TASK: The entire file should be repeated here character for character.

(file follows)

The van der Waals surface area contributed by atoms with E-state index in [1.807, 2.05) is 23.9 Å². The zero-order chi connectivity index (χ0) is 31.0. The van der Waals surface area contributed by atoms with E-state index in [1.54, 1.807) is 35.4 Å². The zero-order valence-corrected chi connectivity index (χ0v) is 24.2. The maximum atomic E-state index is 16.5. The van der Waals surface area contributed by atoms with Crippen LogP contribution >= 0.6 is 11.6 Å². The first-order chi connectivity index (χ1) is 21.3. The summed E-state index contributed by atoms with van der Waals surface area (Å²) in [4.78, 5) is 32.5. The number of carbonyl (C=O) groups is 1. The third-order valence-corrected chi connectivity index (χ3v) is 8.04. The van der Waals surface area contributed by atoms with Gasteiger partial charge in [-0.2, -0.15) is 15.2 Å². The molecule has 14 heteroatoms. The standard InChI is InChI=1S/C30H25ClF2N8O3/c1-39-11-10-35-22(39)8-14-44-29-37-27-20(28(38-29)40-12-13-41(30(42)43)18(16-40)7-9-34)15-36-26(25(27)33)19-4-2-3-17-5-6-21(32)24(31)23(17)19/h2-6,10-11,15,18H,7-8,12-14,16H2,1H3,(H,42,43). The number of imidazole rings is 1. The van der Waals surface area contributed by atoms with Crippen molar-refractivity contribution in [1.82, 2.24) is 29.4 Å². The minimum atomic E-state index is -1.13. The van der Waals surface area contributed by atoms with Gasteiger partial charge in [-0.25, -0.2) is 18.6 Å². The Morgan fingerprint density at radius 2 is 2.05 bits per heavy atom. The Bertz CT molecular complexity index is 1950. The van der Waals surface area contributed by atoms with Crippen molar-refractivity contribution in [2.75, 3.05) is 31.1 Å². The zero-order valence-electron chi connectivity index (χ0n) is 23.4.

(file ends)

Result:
The van der Waals surface area contributed by atoms with E-state index in [1.807, 2.05) is 23.9 Å². The zero-order chi connectivity index (χ0) is 31.0. The van der Waals surface area contributed by atoms with E-state index in [1.54, 1.807) is 35.4 Å². The zero-order valence-corrected chi connectivity index (χ0v) is 24.2. The maximum atomic E-state index is 16.5. The van der Waals surface area contributed by atoms with Crippen LogP contribution >= 0.6 is 11.6 Å². The first-order chi connectivity index (χ1) is 21.3. The summed E-state index contributed by atoms with van der Waals surface area (Å²) in [4.78, 5) is 32.5. The number of carbonyl (C=O) groups is 1. The third-order valence-corrected chi connectivity index (χ3v) is 8.04. The van der Waals surface area contributed by atoms with Gasteiger partial charge in [-0.2, -0.15) is 15.2 Å². The molecule has 14 heteroatoms. The standard InChI is InChI=1S/C30H25ClF2N8O3/c1-39-11-10-35-22(39)8-14-44-29-37-27-20(28(38-29)40-12-13-41(30(42)43)18(16-40)7-9-34)15-36-26(25(27)33)19-4-2-3-17-5-6-21(32)24(31)23(17)19/h2-6,10-11,15,18H,7-8,12-14,16H2,1H3,(H,42,43). The number of imidazole rings is 1. The van der Waals surface area contributed by atoms with Crippen molar-refractivity contribution in [1.82, 2.24) is 29.4 Å². The minimum atomic E-state index is -1.13. The van der Waals surface area contributed by atoms with Gasteiger partial charge in [-0.25, -0.2) is 18.6 Å². The Morgan fingerprint density at radius 2 is 2.05 bits per heavy atom. The Bertz CT molecular complexity index is 1950. The van der Waals surface area contributed by atoms with Crippen molar-refractivity contribution in [2.75, 3.05) is 31.1 Å². The zero-order valence-electron chi connectivity index (χ0n) is 23.4.